Status: A socially defined position or rank given to groups or group members by others. Status is a major motivator for human beings. Status has been shown some effects on norms say, high status members enjoys a freedom from appearance norms or performance norms.
Size: the number of members in a group. Evidence says that smaller groups finish their job fast while larger groups are better at innovating. However, groups of 7 members seem to be doing a good job.
One of most important drawback is found to be social loafing in group work. Social loafing is the tendency for individuals to expend less effort when working collectively than when working individually.
Group cohesiveness: it is the degree to which group members are attracted to each other and are motivated to stay in the group. Groups differ in their cohesiveness. If the members have spent a great deal of time together, or if the group size is smaller or if the group has faced external threats that have brought the group members come together. Cohesiveness is important because it brings people together and has a positive impact on productivity.
The studies show that the relationship of cohesiveness and productivity depends on the performance related norms established by the group. If the performance norms are high, a cohesive group will show high productivity. Also, if cohesiveness is high, norms are low, productivity will be low.The figure shows all other scenarios.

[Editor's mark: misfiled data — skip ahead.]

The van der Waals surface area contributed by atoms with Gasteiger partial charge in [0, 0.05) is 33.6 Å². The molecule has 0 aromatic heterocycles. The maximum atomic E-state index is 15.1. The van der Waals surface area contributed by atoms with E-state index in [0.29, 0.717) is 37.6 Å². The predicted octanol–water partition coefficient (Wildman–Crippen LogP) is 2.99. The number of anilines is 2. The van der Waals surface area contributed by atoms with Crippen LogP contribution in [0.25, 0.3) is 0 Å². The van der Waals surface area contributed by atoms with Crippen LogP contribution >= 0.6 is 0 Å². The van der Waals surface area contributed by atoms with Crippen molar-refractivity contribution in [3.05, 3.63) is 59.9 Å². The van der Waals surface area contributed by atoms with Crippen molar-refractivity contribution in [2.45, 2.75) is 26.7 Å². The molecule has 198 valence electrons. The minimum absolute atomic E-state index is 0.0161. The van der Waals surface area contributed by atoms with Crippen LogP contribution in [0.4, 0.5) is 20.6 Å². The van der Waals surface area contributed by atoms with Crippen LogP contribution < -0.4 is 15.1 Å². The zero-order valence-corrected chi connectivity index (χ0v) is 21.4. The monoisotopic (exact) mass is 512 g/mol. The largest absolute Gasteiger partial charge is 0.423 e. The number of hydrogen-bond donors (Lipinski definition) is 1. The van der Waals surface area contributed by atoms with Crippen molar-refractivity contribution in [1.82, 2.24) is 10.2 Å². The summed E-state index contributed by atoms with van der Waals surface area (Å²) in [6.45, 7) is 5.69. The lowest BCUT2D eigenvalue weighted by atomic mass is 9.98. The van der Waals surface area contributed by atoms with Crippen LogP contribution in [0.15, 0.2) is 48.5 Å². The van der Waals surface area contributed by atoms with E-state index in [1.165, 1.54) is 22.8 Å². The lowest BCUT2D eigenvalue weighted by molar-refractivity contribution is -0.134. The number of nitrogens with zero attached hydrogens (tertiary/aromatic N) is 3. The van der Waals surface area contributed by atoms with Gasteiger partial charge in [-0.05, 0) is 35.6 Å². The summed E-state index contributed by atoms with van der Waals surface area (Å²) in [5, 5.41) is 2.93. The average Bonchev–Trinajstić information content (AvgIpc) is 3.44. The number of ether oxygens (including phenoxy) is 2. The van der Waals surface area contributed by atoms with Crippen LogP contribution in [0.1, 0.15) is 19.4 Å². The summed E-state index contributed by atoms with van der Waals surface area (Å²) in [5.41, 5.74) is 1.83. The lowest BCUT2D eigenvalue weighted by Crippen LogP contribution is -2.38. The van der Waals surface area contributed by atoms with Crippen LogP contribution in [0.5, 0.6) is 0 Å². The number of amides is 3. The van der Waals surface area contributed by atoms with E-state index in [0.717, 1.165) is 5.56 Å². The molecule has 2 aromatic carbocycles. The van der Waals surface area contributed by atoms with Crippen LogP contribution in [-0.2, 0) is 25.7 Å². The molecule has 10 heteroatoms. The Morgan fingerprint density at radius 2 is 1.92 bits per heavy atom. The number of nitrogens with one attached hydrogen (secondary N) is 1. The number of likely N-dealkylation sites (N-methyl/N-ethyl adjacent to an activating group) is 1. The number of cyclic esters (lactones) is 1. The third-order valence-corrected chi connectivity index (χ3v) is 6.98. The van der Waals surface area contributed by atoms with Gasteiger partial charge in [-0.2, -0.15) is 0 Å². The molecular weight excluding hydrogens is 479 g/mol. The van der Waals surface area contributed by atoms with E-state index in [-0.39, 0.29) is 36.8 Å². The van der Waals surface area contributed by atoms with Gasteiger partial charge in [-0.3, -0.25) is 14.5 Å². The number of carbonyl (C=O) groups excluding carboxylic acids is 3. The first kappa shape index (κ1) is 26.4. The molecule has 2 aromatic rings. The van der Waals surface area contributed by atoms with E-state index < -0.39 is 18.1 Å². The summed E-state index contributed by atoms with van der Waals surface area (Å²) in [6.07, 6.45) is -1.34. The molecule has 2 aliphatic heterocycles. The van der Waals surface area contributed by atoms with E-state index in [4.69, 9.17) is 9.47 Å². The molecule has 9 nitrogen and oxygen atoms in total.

Work groups and Work teams
Work group: a group that interacts primarily to share information and to make decisions to help each group member perform within his or her area.
Work team: a group whose individual efforts result in performance that is greater than the sum of the individual inputs.
Groups and teams are not the same thing. Groups was defined as a set of two or more individuals interacting and interdependent who have come together to achieve particular objectives.
Workgroups have no need or opportunity to engage in collective work that requires a joint effort. So their performance will be mere summation of each group member’s individual’s contribution. There is no positive synergy that would create an overall level of performance that is greater the sum of inputs.
A work team generates a positive synergy through coordinated effort. Their individual efforts results in a level of performance that is greater than the sum of those individual inputs.
Types of teams
There are four common types of work teams; problem solving teams, self-managed work teams, cross functional teams and virtual teams.
Problem solving teams: Groups of 5-12 employees from the same department who meet for a few hours each week to discuss ways of improving quality, efficiency and the work environment.
Here members share ideas or offer suggestions on how work processes and methods can be improved; although they rarely have the authority to unilaterally implement any of their suggested actions. For example; Merill Lynch created a problem solving team to specifically figure out ways to reduce the number of days it took to open up a new cash management account.
Self-managed work teams: Groups of 10-15 people who take on responsibilities of their former supervisors. Typically, that includes planning, scheduling, of work, assigning tasks to members, collective control over the pace of work, making operating decisions, taking action on problems and working with suppliers and customers. Fully self-managed work teams can select their own members and have the members evaluate each other’s performance. As a result, supervisory positions take on decreased importance and may even be eliminated.